Protected Areas

Read about the extraordinary removal of more than 100,000 hectares of land that should have been protected for the endangered Hen harrier. Be astonished by the documentation showing how the Minister then responsible for the designations - Eamon O Cuiv - gave Brussels ‘inflexible and unreasonable' attitude towards the Habitats Directive as a reason for voting NO in the Nice Referendum in 2001. Are we surprised then by the massive IFA public meetings that led to the banning of Duchas [The Heritage Service of the Department of the Environment] representatives from farms and Duchas's closure by the Cabinet in 2003? The designations were slashed to allow afforestation to continue when forestry represents at best only a temporary habitat and replaces a permanent habitat for these birds. Key habitats were excluded, and 10,000 hectares more forestry was permitted in protected areas which are already at carrying capacity due to existing forestry.

Read the submission.    |    See the maps showing the vanishing Hen harrier.


After telephone calls from angry members of the public, FIE examined the felling which has recently taken place of the heritage trees which formed part of a 19th century planned landscape on the shores of Lough Leane, Killarney.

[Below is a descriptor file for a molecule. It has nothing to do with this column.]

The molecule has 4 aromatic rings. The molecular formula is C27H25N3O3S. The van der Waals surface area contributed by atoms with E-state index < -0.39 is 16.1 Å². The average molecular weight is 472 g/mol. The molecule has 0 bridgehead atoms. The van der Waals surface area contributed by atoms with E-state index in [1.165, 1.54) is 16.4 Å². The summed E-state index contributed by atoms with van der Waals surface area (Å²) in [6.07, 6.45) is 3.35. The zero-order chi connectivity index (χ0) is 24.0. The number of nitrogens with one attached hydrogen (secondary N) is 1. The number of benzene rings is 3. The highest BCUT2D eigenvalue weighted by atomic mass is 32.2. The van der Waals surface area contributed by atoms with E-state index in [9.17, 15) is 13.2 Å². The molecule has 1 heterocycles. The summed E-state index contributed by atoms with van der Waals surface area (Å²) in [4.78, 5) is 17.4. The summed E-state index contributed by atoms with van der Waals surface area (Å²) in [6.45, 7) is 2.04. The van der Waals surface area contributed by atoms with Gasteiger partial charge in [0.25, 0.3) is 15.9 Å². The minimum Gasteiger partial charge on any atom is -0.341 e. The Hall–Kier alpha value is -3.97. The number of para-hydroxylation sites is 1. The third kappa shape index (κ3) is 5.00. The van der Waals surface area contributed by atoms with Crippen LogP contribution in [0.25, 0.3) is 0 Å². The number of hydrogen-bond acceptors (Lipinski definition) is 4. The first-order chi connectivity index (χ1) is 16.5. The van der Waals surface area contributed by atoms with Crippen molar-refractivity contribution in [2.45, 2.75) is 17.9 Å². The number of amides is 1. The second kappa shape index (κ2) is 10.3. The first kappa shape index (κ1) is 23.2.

After FIE's reports last week, The Killarney Golf and Fishing Club told both the Guards and the Forest Service that the trees they had felled were within 100 feet of the building and were therefore exempt from the Felling License requirements.

According to our measurements taken Saturday 21 February, 2009, the 100 foot zone does not include all of the trees. We have requested the Club to cease all works, specifically including the removal of further stumps, until the authorities have completed their investigations.

The felling of these trees is cultural vandalism that is a shame to this club and to the ethos of its members.      Read our fax to the Club this morning.